If you do not have access to mental health coverage and are looking for a way to try online therapy, Betterhelp is a great choice. Anyone who wants to improve their overall quality of life through various forms of talk therapy should give Betterhelp a try. Those who want multiple communication options and 24/7 support will benefit from what Betterhelp has to offer.

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Who should skip Betterhelp.

For people who already have access to affordable therapy through their health insurance provider, Betterhelp may not be a great choice financially. Additionally, if you suffer from serious mental health conditions that require diagnosis or prescriptions, Betterhelp is not for you.

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Is Betterhelp worth it?

After experiencing Betterhelp's services and considering how it compares to traditional therapy, I personally think it's worth it, especially when looking for more affordable and accessible therapy options. I have an amazing therapist that I have worked with for years, and, while she has helped me navigate so much, I felt that my Betterhelp sessions were also very impactful, as they provided me with different perspectives. In my personal therapy experiences, I have worked through deconstructing my productivity mindset, which had previously caused me a lot of anxiety in this productivity-obsessed world. Although I have spent tons of time working through this already, I actually had a significant ah-ha moment with my Betterhelp therapist that completely shifted something within. It truly felt like the missing piece from my years of therapy pre-Betterhelp.

With that said, from a financial standpoint, Betterhelp might not be the best choice for everyone. For example, I currently have health insurance that covers my traditional therapy sessions and am only required to pay a copay of $35 per session. If I attend therapy four times a month, that amounts to much less than the Betterhelp membership plan. So, if you are considering Betterhelp but do have mental health coverage through insurance, it might be worth looking at your plan and comparing the cost of Betterhelp versus traditional therapy. If, on the other hand, you don't have mental health coverage, Betterhelp is more affordable than traditional therapy. (mindbodygreen readers also save 20% on their first month with the promo code MBG, which automatically applies.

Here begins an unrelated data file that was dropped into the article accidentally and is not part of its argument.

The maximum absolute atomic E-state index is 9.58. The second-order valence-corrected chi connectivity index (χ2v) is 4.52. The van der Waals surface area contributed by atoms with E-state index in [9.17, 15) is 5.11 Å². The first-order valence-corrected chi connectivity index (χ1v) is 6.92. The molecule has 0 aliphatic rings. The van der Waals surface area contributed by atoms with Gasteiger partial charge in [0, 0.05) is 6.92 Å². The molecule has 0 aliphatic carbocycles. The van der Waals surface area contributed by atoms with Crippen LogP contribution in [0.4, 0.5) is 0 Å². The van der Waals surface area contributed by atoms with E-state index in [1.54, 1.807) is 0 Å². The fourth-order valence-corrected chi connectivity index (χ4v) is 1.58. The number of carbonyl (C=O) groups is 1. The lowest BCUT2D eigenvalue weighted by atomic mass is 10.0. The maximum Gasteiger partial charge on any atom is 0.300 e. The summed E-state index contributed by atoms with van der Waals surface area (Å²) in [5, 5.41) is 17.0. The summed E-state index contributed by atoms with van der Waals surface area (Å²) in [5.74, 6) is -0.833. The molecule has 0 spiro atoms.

Another factor to consider is accountability. With Betterhelp, you have extensive access to your therapist and can text or live chat with them outside of your appointment hours. However, one thing that stood out at the end of each visit is that my therapist didn't prompt me to schedule another session. In my traditional therapy sessions, my therapist always follows up about when we are meeting next, which holds me accountable and brings a level of structure to the practice. While this might not be an issue for some, I tend to forget about making appointments and prefer to have a provider set up my next appointment while we are in each other's presence.

How safe is Betterhelp?